I have been teaching prenatal yoga classes for a number of years now, and over this time have come to admire the almighty squat. Back in the day, we used to teach our mums that 100 pelvic floor lifts a day would help prepare them for the birth of their babies. Much has now been learnt about this topic.
A kegel, or pelvic floor lift, attempts to strengthen the pelvic floor muscle, but it really only seems to pull the sacrum inwards promoting even more weakness and more pelvic floor gripping. The muscles that balance out the anterior pull on the sacrum are called the gluteal muscles (glutes). A lack of glutes (no butt) is what makes this group of muscles so much more susceptible to pelvic floor disorder (PFD). Also, no lumbar curvature (curve at the small of the back) is the most telling sign that the pelvic floor is beginning to weaken.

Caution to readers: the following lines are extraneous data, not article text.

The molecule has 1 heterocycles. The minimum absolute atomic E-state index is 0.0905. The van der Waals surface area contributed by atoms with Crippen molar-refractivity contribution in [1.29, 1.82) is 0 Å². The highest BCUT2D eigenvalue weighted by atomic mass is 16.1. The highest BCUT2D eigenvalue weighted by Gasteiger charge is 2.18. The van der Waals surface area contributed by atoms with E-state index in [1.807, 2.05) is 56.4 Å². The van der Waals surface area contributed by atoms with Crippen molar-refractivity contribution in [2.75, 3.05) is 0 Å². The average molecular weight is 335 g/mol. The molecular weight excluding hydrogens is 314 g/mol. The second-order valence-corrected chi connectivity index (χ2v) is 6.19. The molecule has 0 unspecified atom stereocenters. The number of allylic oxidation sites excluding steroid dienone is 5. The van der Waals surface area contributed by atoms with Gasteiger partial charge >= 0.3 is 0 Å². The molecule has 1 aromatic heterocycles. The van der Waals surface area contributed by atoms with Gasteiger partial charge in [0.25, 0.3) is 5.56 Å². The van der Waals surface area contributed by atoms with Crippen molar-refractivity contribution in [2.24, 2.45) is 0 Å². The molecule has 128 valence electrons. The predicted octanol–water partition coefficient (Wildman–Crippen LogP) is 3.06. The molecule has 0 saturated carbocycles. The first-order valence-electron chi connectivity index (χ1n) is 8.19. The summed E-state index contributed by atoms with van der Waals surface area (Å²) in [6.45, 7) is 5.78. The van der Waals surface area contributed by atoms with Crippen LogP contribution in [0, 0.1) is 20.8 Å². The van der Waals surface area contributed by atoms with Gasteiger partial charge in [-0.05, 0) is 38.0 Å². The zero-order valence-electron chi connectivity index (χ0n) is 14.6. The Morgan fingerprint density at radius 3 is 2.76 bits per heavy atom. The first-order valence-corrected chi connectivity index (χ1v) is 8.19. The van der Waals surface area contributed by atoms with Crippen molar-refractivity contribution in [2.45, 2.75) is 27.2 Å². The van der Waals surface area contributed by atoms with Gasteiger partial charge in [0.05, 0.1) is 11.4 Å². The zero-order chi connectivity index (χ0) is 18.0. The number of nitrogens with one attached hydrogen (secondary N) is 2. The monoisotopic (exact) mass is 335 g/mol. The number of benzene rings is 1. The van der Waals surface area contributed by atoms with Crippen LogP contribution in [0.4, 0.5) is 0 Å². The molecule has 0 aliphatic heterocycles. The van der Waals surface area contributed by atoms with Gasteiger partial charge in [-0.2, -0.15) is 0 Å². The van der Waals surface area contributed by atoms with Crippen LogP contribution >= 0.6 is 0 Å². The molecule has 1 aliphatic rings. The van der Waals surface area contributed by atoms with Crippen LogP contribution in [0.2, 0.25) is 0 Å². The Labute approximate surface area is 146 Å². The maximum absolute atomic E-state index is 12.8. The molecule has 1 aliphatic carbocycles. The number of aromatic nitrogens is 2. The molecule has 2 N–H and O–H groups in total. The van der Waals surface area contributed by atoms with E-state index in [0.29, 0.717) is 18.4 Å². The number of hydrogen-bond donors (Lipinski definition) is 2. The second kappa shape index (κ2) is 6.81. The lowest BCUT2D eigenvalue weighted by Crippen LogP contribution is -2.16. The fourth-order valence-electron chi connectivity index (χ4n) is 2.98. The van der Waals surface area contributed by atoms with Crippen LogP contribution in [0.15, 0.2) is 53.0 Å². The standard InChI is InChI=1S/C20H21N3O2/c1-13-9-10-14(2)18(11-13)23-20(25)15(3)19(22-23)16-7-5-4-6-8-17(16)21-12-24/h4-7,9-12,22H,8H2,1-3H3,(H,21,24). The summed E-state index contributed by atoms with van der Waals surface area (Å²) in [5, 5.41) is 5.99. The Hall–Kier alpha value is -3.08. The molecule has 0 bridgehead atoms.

As your baby gets larger and applies more pressure to your spinal cord, the sciatic nerve, which runs all the way down the back of the leg to your foot, can become compressed, and may start giving you a degree of discomfort.
Sciatic pain takes many forms ranging from tingling sensations in your legs, to a sharp, stabbing pain. When severe, it can also cause the leg to go numb when standing or walking.